The Partnership for Civil Justice Fund served as the legal arm of a multi-year Freedom of Information Act (FOIA) effort that uncovered thousands of pages of previously unreleased materials. The materials revealed that the U.S. government was paying Miami-based journalists to saturate the Miami media with reports that were highly inflammatory and prejudicial to the Cuban Five at the same time as the government conducted its prosecution of the men.
The Cuban Five were subject not only to a politically-motivated prosecution, but to a government-funded propaganda operation as well. That the U.S. government paid journalists who were placing incendiary stories about Cuba and the Cuban Five in the Miami press during the period of the U.S. Government’s arrest and prosecution of the Cuban Five goes to the heart of their unjust convictions.
The Smith-Mundt Act of 1948 prohibits the U.S. government from funding activities to influence and propagandize domestic public opinion (see 22 U.S.C. § 1461).
In 1998, five Cuban men were arrested by the U.S. government and tried in Miami on charges of conspiring to commit espionage on the United States.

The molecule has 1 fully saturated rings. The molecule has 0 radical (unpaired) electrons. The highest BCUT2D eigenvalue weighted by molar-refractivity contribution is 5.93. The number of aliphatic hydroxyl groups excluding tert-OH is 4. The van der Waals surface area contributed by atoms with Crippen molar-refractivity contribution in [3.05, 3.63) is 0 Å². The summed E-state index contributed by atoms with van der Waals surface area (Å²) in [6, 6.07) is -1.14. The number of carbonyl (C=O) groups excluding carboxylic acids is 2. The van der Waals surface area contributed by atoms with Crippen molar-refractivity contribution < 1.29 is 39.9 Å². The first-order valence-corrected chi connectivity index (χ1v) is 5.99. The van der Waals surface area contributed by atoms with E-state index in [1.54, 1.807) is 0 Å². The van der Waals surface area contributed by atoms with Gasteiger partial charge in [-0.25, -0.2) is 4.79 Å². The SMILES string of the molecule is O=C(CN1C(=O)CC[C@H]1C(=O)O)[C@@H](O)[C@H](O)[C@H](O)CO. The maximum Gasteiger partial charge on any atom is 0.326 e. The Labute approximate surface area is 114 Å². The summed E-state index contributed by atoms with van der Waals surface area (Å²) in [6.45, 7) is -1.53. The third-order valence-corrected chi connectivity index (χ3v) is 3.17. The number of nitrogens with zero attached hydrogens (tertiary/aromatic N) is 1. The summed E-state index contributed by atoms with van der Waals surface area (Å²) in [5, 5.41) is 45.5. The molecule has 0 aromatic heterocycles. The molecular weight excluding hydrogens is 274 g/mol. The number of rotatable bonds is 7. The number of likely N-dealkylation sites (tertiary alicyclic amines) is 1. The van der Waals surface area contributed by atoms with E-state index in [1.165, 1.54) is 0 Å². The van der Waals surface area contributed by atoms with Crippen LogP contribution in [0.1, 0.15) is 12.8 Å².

The five men’s mission was to stop terrorism, keeping watch on Miami’s ultra-right extremists to prevent their violent attacks against Cuba. “The Cuban Five,” as they became known, were convicted after repeated denials by the judge to move the trial venue out of Miami. The U.S. government insisted that they be tried in Miami.
What the Cuban Five and their attorneys did not know during trial was that the U.S. government—through its official propaganda agency, the Broadcasting Board of Governors—was covertly paying prominent Miami journalists who, at the same time as the government conducted its prosecution, filled the Miami media with false and hostile reports about Cuba and the Cuban five.
The materials uncovered through this work evidence the U.S. government’s payments to journalists in Miami whose reports constituted a sustained effort to create an atmosphere of hysteria and bias against Cuba and the Cuban Five and which would have affected the jury pool as well as the sitting jury. This evidence became a central issue in habeas corpus appeals arguing that their constitutional rights to due process were grossly undermined by the government’s covert media operation in Miami.
The PCJF worked with the lawyers for the Five over their years of appeals, including famed First Amendment and civil rights lawyers Leonard Weinglass and Martin Garbus. The last of the Cuban Five were released to return home to Cuba in 2014.
Liberation Newspaper v. Department of State, United States District Court for the District of Columbia | Case No. 1:13-cv-00836